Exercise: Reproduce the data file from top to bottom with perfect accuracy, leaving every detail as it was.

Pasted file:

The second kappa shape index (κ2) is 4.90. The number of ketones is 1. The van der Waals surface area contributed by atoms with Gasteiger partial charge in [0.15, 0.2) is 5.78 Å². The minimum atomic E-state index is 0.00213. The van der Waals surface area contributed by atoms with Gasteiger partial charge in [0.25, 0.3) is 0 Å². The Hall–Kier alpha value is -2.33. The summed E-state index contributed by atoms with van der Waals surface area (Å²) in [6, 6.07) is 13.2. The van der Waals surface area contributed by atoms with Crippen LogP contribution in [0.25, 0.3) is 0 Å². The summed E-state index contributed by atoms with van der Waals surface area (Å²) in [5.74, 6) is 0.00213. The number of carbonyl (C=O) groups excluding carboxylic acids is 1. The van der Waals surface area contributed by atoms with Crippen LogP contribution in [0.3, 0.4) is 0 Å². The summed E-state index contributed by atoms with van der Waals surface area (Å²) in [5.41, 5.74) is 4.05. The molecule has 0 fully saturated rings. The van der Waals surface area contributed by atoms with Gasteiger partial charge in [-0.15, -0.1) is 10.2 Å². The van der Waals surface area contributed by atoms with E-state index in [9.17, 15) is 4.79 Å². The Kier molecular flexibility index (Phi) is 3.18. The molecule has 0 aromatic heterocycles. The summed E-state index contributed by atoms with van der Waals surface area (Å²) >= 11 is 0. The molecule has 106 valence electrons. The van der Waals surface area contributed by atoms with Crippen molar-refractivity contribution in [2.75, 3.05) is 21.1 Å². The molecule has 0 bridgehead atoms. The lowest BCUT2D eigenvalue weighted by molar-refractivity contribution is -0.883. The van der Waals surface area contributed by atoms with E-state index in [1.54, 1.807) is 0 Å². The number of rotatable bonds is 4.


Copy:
The second kappa shape index (κ2) is 4.90. The number of ketones is 1. The van der Waals surface area contributed by atoms with Gasteiger partial charge in [0.15, 0.2) is 5.78 Å². The minimum atomic E-state index is 0.00213. The van der Waals surface area contributed by atoms with Gasteiger partial charge in [0.25, 0.3) is 0 Å². The Hall–Kier alpha value is -2.33. The summed E-state index contributed by atoms with van der Waals surface area (Å²) in [6, 6.07) is 13.2. The van der Waals surface area contributed by atoms with Crippen LogP contribution in [0.25, 0.3) is 0 Å². The summed E-state index contributed by atoms with van der Waals surface area (Å²) in [5.74, 6) is 0.00213. The number of carbonyl (C=O) groups excluding carboxylic acids is 1. The van der Waals surface area contributed by atoms with Crippen LogP contribution in [0.3, 0.4) is 0 Å². The summed E-state index contributed by atoms with van der Waals surface area (Å²) in [5.41, 5.74) is 4.05. The molecule has 0 fully saturated rings. The van der Waals surface area contributed by atoms with Gasteiger partial charge in [-0.15, -0.1) is 10.2 Å². The van der Waals surface area contributed by atoms with E-state index in [9.17, 15) is 4.79 Å². The Kier molecular flexibility index (Phi) is 3.18. The molecule has 0 aromatic heterocycles. The summed E-state index contributed by atoms with van der Waals surface area (Å²) >= 11 is 0. The molecule has 106 valence electrons. The van der Waals surface area contributed by atoms with Crippen molar-refractivity contribution in [2.75, 3.05) is 21.1 Å². The molecule has 0 bridgehead atoms. The lowest BCUT2D eigenvalue weighted by molar-refractivity contribution is -0.883. The van der Waals surface area contributed by atoms with E-state index in [1.54, 1.807) is 0 Å². The number of rotatable bonds is 4.